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Journal of Case Reports
Kikuchi-Fujimoto Disease: A Rare Cause of Lymphadenopathy
S. Anuradha1, Vanlalmalsawmdawngliana1, Neeta Khurana2
Departments of 1Medicine and 2Pathology, Maulana Azad Medical College, New Delhi -110002, India.
Corresponding Author:
Prof. (Dr.) S. Anuradha
Email: drsanuradha@gmail.com 
Received: 18-DEC-2016 Accepted: 02-MAR-2017 Published Online: 15-MAR-2017
DOI: http://dx.doi.org/10.17659/01.2017.0028
Abstract
Background: Kikuchi-Fujimoto disease (KFD) also known as histiocytic necrotizing lymphadenitis is a rare and self-limiting cause of fever with lymphadenitis. It usually affects females of the reproductive age group with a predominant involvement of cervical lymph nodes. Case Report: We report a case of young boy with Kikuchi-Fujimoto disease who presented with prolonged fever and painless cervical lymphadenopathy. Conclusion: Due to numerous causes of lymphadenopathy, patients are likely to be misdiagnosed with another disease. A high clinical suspicion with histopathological confirmation is essential for early and accurate diagnosis of KFD, which is usually a self-limited condition. 
Keywords : Histiocytic Necrotizing Lymphadenitis, Lymph Nodes, Lymphadenitis, Lymphadenopathy.
Introduction

Kikuchi-Fujimoto disease (KFD) was originally described by Japanese pathologists Kikuchi and Fujimoto in 1972 [1,2]. It typically manifests as a lymphadenopathy (predominantly cervical) with constitutional symptoms like fever, lethargy and myalgia. Although it runs a benign course and resolves spontaneously within few months of the onset in most patients, some fatal cases have been reported [3]. The affected patients are usually young, less than 40 years of age, with a female preponderance. A higher prevalence of this disease is seen among the Asian population, but cases are reported across the world [4]. Clinically it can be mistaken for other diseases like lymphoma, systemic lupus erythematosus (SLE) and TB lymphadenitis [5]. The diagnosis is confirmed by histopathological examination of an affected lymph nodes (LN). Though it is a rare cause for cervical lymphadenopathy, the clinician and pathologist should be aware of this condition so that it can be diagnosed with accuracy thereby avoiding unnecessary expensive and sophisticated investigations, especially in a resource constrained country like India.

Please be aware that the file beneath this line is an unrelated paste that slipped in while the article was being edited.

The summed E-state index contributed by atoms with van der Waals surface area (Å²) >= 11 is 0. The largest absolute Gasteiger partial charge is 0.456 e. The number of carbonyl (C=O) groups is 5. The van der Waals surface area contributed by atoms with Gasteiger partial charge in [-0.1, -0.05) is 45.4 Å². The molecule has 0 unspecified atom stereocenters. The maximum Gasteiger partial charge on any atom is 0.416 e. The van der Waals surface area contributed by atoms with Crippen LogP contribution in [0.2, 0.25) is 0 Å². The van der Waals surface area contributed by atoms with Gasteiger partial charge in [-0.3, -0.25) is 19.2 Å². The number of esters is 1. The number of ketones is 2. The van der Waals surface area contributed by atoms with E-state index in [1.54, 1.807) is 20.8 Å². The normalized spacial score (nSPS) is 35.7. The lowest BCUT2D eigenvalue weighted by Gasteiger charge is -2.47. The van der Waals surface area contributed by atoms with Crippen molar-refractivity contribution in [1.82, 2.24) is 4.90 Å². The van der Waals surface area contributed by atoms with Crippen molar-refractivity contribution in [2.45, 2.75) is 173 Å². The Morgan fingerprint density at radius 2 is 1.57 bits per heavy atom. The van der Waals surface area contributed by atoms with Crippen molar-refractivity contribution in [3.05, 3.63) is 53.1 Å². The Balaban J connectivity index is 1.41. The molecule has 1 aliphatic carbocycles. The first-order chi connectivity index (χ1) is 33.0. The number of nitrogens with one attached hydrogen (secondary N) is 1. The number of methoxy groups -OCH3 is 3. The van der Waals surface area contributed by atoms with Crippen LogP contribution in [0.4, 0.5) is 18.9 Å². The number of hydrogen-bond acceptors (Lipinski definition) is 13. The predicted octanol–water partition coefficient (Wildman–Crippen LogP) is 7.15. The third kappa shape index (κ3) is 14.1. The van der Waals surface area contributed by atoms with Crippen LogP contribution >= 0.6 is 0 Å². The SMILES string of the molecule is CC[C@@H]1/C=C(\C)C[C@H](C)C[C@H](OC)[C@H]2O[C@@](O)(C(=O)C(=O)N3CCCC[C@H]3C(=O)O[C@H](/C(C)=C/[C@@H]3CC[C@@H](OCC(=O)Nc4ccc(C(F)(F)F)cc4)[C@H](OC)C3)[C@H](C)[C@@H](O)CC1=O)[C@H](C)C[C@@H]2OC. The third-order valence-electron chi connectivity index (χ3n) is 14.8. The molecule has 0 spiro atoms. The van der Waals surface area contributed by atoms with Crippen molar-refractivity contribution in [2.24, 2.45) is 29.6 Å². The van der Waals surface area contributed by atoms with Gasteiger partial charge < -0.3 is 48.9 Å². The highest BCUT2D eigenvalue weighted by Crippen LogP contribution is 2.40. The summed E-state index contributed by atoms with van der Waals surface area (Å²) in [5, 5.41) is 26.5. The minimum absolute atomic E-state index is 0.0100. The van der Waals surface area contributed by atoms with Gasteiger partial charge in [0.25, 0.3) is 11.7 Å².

Case Report

A 14 year boy presented with low grade fever for one month duration associated with constitutional symptoms of malaise and anorexia. He denied throat pain, cough, joint pains or skin rash.  On examination, he was febrile and had multiple palpable LN on both sides of the neck mainly at level II and III; maximum size was approximately 2 x 2 cm. The LN were firm, non-tender and not fixed to the underlying structures. The rest of the ear, nose and throat examination were normal and no other palpable lymph nodes or organomegaly was noted. The rest of the systemic examination was unremarkable.

A fine needle aspiration cytology (FNAC) of the affected LN was suggestive of reactive lymphadenitis. An excision biopsy of the largest cervical LN was done as fever persisted inspite of seven days of oral broad spectrum antibiotic and antipyretic treatment. The biopsy revealed histiocytic necrotizing lymphadenitis with prominent karryorhexis. Granulomas were absent and acid fast bacilli (AFB) and fungal stains were negative [Fig.1-3]. All others investigations like liver function tests, kidney function tests, HIV, HBsAg, anti-HCV and chest X-ray were normal. Antinuclear antibody (ANA) was positive (speckled 1+) but ds-DNA was negative. These combined clinical and histopathological findings were consistent with a diagnosis of KFD.



The fever subsided on its own after around one and half months after the disease onset. Within 6 months follow up, he was asymptomatic. He does not show any features suggestive of SLE and /or recurrence.

Discussion 

KFD is a rare and benign condition which usually manifests as a febrile illness with lymphadenopathy, in which 56%-90% of the cases involve the cervical LN. It mainly affects the young (age <40 years) with a female preponderance (male: female =1:4). Although the prevalence is higher among Asians, cases are reported across the world. The disease is usually self-limiting and has a good prognosis in most patients; spontaneous resolution usually occurs within 6 months of onset. However rare fatal cases like hemophagocytic syndrome has been occasionally reported in literature [3,4].